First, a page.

Sex abuse cases can be dealt with as criminal or civil matters, and some end up in both court systems. There are some significant differences between the two. While they both impact your reputation, a criminal conviction can put you in prison, while a civil verdict against you can ruin you financially. We discuss how these charges are different and why it’s important to launch a strong defence in both cases.

Who Brings Each Type of Case?

A criminal case is considered a crime against the Crown. Therefore, the Crown (through the police) is responsible for laying charges. The complainant doesn’t have a say in how the case is handled, and they appear in court as a witness for the prosecution.

The goal of a criminal case is to determine whether the accused person is guilty or innocent. The burden of proof rests with the prosecution to show “beyond a reasonable doubt” that the accused is guilty. The accused is presumed innocent unless and until they are proven guilty.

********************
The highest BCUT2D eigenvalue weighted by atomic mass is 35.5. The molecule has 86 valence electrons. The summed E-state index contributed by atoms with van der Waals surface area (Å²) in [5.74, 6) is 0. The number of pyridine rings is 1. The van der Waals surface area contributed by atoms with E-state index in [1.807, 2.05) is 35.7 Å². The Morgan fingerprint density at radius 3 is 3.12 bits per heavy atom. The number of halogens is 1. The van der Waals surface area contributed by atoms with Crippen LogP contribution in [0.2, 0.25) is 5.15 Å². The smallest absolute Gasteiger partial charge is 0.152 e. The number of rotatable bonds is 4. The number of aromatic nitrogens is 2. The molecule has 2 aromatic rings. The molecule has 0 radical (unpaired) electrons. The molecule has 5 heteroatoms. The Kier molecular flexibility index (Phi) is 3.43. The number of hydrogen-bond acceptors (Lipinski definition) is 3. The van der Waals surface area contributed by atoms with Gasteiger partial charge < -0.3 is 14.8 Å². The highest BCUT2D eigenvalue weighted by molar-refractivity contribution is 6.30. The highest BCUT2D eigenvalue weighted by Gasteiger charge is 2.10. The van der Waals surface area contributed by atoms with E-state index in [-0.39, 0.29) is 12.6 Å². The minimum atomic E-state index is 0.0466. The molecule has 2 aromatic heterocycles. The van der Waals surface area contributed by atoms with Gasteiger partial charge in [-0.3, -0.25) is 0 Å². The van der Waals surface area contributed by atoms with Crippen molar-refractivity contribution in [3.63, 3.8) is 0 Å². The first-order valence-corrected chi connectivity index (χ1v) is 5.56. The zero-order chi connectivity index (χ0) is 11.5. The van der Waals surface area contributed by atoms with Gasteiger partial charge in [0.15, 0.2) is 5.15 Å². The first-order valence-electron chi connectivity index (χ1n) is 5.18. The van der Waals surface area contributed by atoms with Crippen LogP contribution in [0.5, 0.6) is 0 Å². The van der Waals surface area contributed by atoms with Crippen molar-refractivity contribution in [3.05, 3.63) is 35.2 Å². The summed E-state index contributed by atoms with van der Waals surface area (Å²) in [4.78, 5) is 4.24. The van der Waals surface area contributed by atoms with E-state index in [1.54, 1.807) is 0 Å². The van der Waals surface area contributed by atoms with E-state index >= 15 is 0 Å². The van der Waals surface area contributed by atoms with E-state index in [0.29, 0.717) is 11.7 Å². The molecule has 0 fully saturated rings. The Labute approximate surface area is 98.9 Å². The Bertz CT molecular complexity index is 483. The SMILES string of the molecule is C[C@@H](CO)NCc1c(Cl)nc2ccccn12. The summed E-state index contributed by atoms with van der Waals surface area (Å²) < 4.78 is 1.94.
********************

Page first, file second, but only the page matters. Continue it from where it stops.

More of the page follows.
A civil sexual assault case is brought by the complainant, who is represented by a personal injury lawyer who they have retained to commence and prosecute a lawsuit. In a civil claim, the plaintiff must prove merely to a balance of probability: (1) that the defendant committed a sexual assault and (2) the amount of monetary damages. In other words, for a civil sexual abuse case, the judge or jury must determine whether the plaintiff or the defendant is more likely telling the truth about whether a sexual assault occurred. This is a far lesser burden than proof beyond a reasonable doubt in a criminal case. In a civil case where a lawsuit has been served on the defendant and filed with the court, the complainant can: